Paper and cardboard are very common materials that are all around us all the time, and are used in a multitude of objects. They are also natural and easily recyclable.
Paper and its derivatives is a natural material that consists of a thin sheet made from cellulose made from a pulp of vegetable wood fibres. It is called virgin fibre when used for the first time and when used after recycling it is called recycled fibre. It is the same fibre in different stages. These cellulose fibres are then ground suspended in bleached water and then dried and hardened. Substances such as polyethylene or polypropylene are usually added to give it special characteristics. The mixture is then placed on a long belt that runs on rollers. The water is then removed using different processes: gravity, vacuum, pressure and drying. The result is a large sheet of paper wound on a reel.
Cardboard is a material produced by bonding several layers of paper pulp together. These layers are glued together with moisture and then compressed and dried by evaporation. As it dries, the paperboard becomes consistent. Because it has many layers, it is stronger, thicker and harder than paper. For this reason, this material is used in the manufacture of boxes, packaging, containers... and is also used to protect certain products. The cardboard used for writing or printing is a thinner cardboard. This material is relatively inexpensive to manufacture and therefore its use is very common, especially for packaging and transporting products, although it is beginning to be used for other purposes.
Characteristics of paper and board
The properties defined below are basic properties of paper and paperboard.
Calibre or thickness
Thickness determines how bulky or dense the paper is. It is measured with a micrometer as the perpendicular distance between two sheets of paper under a pressure of 1 kg/cm2. Variations in gauge can affect several basic properties, such as strength, optics and roll quality.
Basis weight or grammage
This is the fundamental property of paper and board. The basis weight of paper is the weight per unit area. It is usually expressed as the weight in grams per square metre.
The main component of paper, cellulose fibres, increase in diameter by 15-20% from their dry condition to the point of moisture saturation. Moisture absorption can cause changes in size that seriously affect printing processes.
Friction is the resistance force that occurs between two paper or board surfaces in contact. This property is measured as a coefficient, which is the ratio of the frictional force to the force acting perpendicular to the two surfaces.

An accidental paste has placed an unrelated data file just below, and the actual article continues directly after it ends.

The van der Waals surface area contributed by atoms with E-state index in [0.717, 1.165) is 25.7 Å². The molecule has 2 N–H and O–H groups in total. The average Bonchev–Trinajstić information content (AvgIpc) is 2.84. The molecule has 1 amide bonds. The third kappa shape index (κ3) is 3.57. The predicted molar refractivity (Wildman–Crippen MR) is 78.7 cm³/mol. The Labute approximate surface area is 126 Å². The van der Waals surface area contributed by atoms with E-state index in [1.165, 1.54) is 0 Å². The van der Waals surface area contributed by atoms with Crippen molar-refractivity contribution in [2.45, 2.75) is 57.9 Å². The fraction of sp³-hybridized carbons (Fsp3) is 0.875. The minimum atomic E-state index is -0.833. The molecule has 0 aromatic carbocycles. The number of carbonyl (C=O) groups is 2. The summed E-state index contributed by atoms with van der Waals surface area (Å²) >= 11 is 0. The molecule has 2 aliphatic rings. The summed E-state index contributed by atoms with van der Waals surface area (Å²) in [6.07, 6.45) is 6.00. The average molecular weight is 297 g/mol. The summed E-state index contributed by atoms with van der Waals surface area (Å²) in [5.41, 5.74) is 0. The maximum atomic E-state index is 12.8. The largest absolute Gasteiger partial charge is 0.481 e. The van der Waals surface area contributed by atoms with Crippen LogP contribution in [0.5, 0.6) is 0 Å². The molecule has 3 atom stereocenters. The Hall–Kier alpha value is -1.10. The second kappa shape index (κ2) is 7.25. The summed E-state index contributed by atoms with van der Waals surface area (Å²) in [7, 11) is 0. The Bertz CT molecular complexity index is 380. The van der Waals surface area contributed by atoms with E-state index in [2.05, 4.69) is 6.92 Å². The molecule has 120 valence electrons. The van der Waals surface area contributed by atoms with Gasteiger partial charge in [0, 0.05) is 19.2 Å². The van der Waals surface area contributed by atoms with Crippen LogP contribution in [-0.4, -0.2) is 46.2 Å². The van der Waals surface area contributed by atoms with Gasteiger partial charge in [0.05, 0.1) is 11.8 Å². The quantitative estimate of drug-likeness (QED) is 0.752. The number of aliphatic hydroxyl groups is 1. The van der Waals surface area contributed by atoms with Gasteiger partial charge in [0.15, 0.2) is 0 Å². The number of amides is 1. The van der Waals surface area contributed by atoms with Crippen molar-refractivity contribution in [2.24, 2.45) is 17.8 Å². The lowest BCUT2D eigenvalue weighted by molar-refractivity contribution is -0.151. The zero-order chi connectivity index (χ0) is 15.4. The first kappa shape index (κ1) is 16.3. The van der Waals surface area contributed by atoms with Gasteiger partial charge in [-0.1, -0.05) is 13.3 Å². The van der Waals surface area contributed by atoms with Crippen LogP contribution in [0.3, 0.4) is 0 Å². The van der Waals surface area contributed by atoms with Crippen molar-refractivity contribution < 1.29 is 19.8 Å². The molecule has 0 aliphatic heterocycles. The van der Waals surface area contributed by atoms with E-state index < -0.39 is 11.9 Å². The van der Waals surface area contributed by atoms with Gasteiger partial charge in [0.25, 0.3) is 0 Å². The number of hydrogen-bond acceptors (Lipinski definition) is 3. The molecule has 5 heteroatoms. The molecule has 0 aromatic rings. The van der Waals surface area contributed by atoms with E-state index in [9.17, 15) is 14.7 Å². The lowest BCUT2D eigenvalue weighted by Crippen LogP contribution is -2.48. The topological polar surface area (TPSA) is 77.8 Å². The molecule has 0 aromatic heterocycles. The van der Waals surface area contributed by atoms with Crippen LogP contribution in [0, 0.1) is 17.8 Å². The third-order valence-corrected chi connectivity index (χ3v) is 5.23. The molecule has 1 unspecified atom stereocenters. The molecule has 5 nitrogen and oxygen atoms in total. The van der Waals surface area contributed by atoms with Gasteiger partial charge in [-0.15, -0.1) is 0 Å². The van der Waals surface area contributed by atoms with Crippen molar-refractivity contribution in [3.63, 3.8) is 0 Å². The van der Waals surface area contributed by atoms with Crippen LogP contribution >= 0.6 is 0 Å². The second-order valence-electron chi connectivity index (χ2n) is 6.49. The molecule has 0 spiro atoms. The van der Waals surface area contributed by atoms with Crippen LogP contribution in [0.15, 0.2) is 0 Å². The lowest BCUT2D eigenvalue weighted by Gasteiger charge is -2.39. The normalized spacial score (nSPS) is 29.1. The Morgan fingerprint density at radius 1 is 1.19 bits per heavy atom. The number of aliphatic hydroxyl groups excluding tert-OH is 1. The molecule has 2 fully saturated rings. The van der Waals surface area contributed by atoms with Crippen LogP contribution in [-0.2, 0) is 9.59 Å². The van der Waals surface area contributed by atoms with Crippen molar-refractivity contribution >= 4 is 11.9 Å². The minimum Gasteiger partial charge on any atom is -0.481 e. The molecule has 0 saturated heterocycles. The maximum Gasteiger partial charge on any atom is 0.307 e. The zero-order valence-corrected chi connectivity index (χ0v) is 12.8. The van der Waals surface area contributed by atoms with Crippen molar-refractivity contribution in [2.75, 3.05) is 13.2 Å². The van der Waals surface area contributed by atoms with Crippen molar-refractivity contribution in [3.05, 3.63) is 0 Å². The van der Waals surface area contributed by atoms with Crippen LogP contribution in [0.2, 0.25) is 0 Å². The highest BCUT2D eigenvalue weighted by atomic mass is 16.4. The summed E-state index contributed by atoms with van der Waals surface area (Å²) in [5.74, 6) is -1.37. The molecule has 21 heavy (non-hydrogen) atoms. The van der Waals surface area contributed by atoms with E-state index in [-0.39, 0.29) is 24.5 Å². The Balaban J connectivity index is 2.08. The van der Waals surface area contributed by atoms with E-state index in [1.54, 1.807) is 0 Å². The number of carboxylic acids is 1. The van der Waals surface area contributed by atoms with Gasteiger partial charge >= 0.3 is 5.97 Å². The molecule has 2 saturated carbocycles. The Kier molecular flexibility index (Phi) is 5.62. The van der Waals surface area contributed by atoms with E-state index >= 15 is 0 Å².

Almost all types of paper have some percentage of moisture. In this material, the moisture content varies between 2 and 12%, depending on the relative humidity, the pulp used, the degree of refining and the chemical used.
Formation is an indicator of how evenly the fibres and fillers are distributed in the sheet. This characteristic plays an important role as most of the paper properties depend on it.
Other properties can be analysed, e.g. optical properties, where colour, gloss, finish, fluorescence or opacity come in. We can also measure some of the strength properties of paper or board, such as tear strength or compressibility.
Paper and cardboard recycling
Both paper and cardboard waste are recyclable, but the number of times they can be recycled is limited as in each cycle there is a portion of the fibre that becomes unusable. Once used, they are collected for recycling by municipal separate collection or by private operators in large supermarkets. These materials go to the recycling sector warehouses and there they receive the necessary treatment where they are sorted, conditioned and baled. The last step would be the paper mills. They buy these materials and recycle them to use them as raw material to make recycled paper and cardboard. In the case of paper, it is mixed with water in the pulper and shaken. The paper fibres are then separated from plastics and other possible materials and are fed into the paper machine to become paper again.
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